What are Other Photo Events? How did they start? What does the program bring to the movement? This summary page presents a high level answer to those questions. Click through the tabs on the navbar to find detailed sections diving deeper into the data. Read this page for a description of the program, data highlights across three core outcome areas, and lessons learned across program implementations.
Photo events focus on improving the quality and amount of photographs about specific topics. These events can last from a single day to an entire year. Most initiatives start with online organization and planning, and then move offline quickly, with participants going out in the world to document specific subjects and upload relevant images to Wikimedia Commons. Subjects vary, and include historic places, protected areas, plants, animals, art inside of museums, music festivals… and food! Some of these events are organized as contests, where participants are eligible to win prizes. Others simply aim at documenting the world while participants have fun with other Wikimedians and explore their environments. One example is WikiExpeditions, where participants might go camping or stay in hotels while visiting new places and sites for a weekend. The media (which are most often images, but can also be video and sound files) are uploaded to Commons after the event, and volunteers often categorize and distribute the images on Wikimedia projects.
The first documented photo event was Wikipedia Takes Manhattan, which took place on April 4, 2008, in New York. The event, which was coordinated by Wikimedia New York City, Columbia University, and New York University, was focused around a scavenger hunt. Participants would wander around the city to photograph subjects that had an existing Wikipedia article, but lacked images to fully illustrate it. Images were uploaded to Wikimedia Commons and the event model caught on. Since 2008, a number of other volunteers and organizations picked up the concept of organizing photo events that cover specific topics, in most cases within a local context.
On content production and quality improvement 
The photo events captured in this report generated an average of 92 media uploads at costs ranging from $0 up to nearly $900 USD per participant and from $0 to $56 USD per media uploaded with a total of 126,544 media uploaded through the events captured in this report.
The number of unique media used in Wikimedia articles per event averaged 26 with a total of 12,187 media already in use in articles.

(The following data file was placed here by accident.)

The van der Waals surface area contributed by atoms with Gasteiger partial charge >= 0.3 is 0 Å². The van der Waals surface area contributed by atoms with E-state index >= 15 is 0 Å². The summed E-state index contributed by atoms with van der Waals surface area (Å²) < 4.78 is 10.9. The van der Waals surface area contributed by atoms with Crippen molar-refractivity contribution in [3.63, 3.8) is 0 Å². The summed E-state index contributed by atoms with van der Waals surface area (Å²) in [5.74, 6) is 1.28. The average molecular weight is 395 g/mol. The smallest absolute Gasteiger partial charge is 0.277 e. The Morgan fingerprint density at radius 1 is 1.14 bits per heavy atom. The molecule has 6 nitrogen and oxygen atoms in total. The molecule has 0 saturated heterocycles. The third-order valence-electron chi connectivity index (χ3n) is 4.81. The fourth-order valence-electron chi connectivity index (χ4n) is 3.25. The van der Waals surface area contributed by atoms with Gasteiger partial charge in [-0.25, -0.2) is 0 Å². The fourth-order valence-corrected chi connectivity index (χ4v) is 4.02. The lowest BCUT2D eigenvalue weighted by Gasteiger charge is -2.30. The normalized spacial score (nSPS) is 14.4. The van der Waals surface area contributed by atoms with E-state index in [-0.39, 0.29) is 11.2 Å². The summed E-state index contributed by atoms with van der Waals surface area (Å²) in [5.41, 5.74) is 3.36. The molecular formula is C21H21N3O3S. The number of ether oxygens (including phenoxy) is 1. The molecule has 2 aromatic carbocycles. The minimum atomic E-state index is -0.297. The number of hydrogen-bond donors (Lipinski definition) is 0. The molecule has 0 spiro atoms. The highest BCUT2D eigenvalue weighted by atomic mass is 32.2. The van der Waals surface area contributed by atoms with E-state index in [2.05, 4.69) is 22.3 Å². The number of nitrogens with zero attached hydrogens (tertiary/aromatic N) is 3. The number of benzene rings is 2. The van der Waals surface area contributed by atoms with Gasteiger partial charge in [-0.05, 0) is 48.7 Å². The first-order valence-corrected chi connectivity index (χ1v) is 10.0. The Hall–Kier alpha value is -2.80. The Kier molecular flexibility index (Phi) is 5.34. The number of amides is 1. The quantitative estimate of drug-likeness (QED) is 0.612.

Of the media contributed through the examined events, 10% has already been used in more than 33,000 Wikimedia articles.
The average photo event had less than 5 participants. 65% of participants were new users.
Less than one percent of new users were retained as active editors at three-month follow-up and beyond, they represent 32 retained new users, 0.8% of those newly registered users from the events, who survived in their third month, the majority (69%) as active editors.
The most popular goals, those noted as a priority by more than half of program leaders were to increase accuracy and/or detail of information, contributions, diversity of information coverage, and volunteer motivation and commitment.
Most of the budgets reported were zero dollars (65%); however, one budget was as high as $23,389 for an internationally organized Wiki Loves Earth contest.
The average number of staff hours spent running photo events other than WLM was 14, while the average number of volunteer hours was 20.
The majority of events did not use donated resources.
The majority (78%) of the photo events examined were held over 30 or more days.
The number of participants in photo events was wide ranging: the typical 2013 or 2014 event had fewer than five participants (63% of events); still, the report captured a total of 4,220 event participants, 65% of which were were new users.
↑Note: The data for other photo events are not normally distributed and do not allow for comparison of means or other analyses that require normal distributions. Instead, we present the median and ranges of metrics and use the term average to refer to the median average, since the median is a more statistically robust average than the arithmetic mean.